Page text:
EASTERN CARIBBEAN SUPREME COURT
TERRITORY OF THE VIRGIN ISLANDS
IN THE HIGH COURT OF JUSTICE
Claim No. BVIHCV 2019/0037
COMPASS STAR LIMITED
INTERNATIONAL TAX AUTHORITY
Appearances: Mr. Yuri Saunders and Ms. Sanyu Richards, Counsel for the Claimant
Mrs. Jo-Ann Williams-Roberts, Solicitor General, Counsel for the Defendant
2020: December 3rd
2021: December 31st
 ELLIS J: In the claim herein, Compass Star Limited (“the Claimant”) seeks to have the Court review the decision of the International Tax Authority (“the ITA”) to serve a notice on it requiring production of specific information itemized in Schedule 1 to the notice (“the Notice”). The Claimant seeks the following relief:
i. an order of mandamus requiring the Defendant to provide the explanation and information sought by the Claimant as listed below A-C (set out in attorneys’ letter dated 23rd October 2018) or otherwise a sufficient level and degree of information by which to enable the Claimant to make representations as to the lawfulness of the Notice to Produce Information which was served by the Defendant on the Claimant and/or otherwise to act in such fair manner as the Court may direct;
 The Claimant is a company incorporated under the laws of the Virgin Islands and its activities include the offering of an IT platform for those requiring documented vetting processes for directors or other corporate officers in respect of the requirements of the Companies Act 2006 of England and Wales.
 The ITA, established pursuant to the International Tax Authority Act, 2018 (“the Act”), is the competent authority of the Territory of the Virgin Islands under certain tax information exchange agreements which provide assistance through exchange of information that is foreseeably relevant to the administration or enforcement of the domestic laws of the requesting parties concerning tax matters covered by the Tax Information Exchange Agreements. Under section 5 of the Act, all functions, powers and duties that, prior to the coming into force of this Act, vested in, the Financial Secretary or any other officer by virtue of any mutual legal assistance legislation, agreement or arrangement signed or extended to the Virgin Islands that deals with exchange of information or the international standards in relation to cross border tax matters were vested in the ITA.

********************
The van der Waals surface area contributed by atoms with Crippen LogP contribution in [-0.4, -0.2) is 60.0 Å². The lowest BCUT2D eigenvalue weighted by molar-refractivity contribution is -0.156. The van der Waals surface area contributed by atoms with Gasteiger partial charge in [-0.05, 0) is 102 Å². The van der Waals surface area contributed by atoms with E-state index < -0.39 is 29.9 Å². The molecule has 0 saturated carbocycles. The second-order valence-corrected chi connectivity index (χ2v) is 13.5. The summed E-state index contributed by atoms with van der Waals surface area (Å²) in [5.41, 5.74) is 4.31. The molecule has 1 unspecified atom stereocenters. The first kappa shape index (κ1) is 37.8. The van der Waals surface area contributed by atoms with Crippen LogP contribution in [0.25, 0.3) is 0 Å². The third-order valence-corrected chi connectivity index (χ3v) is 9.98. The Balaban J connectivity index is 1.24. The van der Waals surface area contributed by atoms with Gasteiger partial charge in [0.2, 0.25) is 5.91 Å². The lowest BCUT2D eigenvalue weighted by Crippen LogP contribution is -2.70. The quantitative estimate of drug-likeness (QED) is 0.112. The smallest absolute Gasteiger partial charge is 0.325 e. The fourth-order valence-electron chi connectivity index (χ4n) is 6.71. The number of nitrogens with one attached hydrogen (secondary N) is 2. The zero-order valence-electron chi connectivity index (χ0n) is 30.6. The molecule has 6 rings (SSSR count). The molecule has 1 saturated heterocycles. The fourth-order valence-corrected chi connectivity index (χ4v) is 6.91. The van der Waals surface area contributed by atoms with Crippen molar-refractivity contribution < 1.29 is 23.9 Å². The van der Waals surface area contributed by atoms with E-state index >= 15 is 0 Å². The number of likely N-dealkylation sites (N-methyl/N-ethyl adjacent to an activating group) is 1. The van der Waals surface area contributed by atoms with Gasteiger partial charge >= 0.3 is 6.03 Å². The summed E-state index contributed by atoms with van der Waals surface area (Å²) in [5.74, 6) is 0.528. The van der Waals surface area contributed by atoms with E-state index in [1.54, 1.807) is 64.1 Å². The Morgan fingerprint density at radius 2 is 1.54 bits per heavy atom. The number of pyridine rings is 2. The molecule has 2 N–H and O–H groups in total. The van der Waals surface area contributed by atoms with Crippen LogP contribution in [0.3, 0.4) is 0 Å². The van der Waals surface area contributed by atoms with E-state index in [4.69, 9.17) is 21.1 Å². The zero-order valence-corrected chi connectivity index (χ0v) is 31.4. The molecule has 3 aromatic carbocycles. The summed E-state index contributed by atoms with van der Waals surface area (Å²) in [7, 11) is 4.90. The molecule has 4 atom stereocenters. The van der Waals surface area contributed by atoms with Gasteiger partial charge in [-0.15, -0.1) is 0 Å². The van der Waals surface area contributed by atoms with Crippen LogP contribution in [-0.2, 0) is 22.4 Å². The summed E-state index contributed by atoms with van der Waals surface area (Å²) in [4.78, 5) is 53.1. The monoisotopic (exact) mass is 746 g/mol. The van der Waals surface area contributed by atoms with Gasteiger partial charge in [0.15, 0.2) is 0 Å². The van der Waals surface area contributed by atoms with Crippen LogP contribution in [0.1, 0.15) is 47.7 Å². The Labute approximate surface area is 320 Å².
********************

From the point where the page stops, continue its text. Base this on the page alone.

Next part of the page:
The ITA performs its functions in accordance with its powers under the Mutual Legal Assistance (Tax Matters) Act, 2003 (“the MLA Act”). Under the MLA Act, the ITA is empowered to inter alia, require the production of such information as is necessary in order to comply with requests from foreign governments. The ITA is able to exercise its power to compel the recipients of notices issued under the MLA Act to disclose otherwise confidential information to foreign authorities. This is backed by the imposition of criminal sanctions.
 It is common ground that on 29th March 2018, the ITA received a request for information made under the Tax Information Exchange Agreement between the Virgin Islands and the United Kingdom (“the Request”). That Agreement mirrors the OECD Model Tax Information Exchange Agreement and it contains provisions that have been deemed to meet the international standard by the Global Forum.
 Following receipt and processing of the Request, the ITA issued the Notice to the Claimant pursuant to its powers under section 5 (1) of the MLA Act. The Notice stated as follows:
“1.) Please provide financial statements of the Company for the period 6th January 2016 – 31st July 2017. If these financial statements are not kept by the Company, please provide copies of other records and underlying documents that are maintained by the Company. If no financial accounts or other accounting records are kept, please provide a reason why the Company has not kept these documents.
2.) Please provide the name and address of any associated companies.
3.) Does the Company maintain any bank accounts? If so, please provide all bank account information including but not limited to, account number, bank name, bank branch and sort code.”
The Notice required the Claimant to produce the required information within 10 working days.
 On 23rd October 2018, the Claimant through Counsel wrote to the ITA indicating that it is unable to assess the validity of the Notice because it lacked the following necessary information:
a) The identity of the relevant taxpayer or payers resulting in the Notice;
b) The tax purpose or purposes for which the information is sought;
c) The reasons for believing that the information requested in the Notice is relevant to the enforcement of the laws of the unidentified requesting state; and
d) An explanation as to how the request was vetted by the ITA and found to be in conformity with the laws of the Virgin Islands.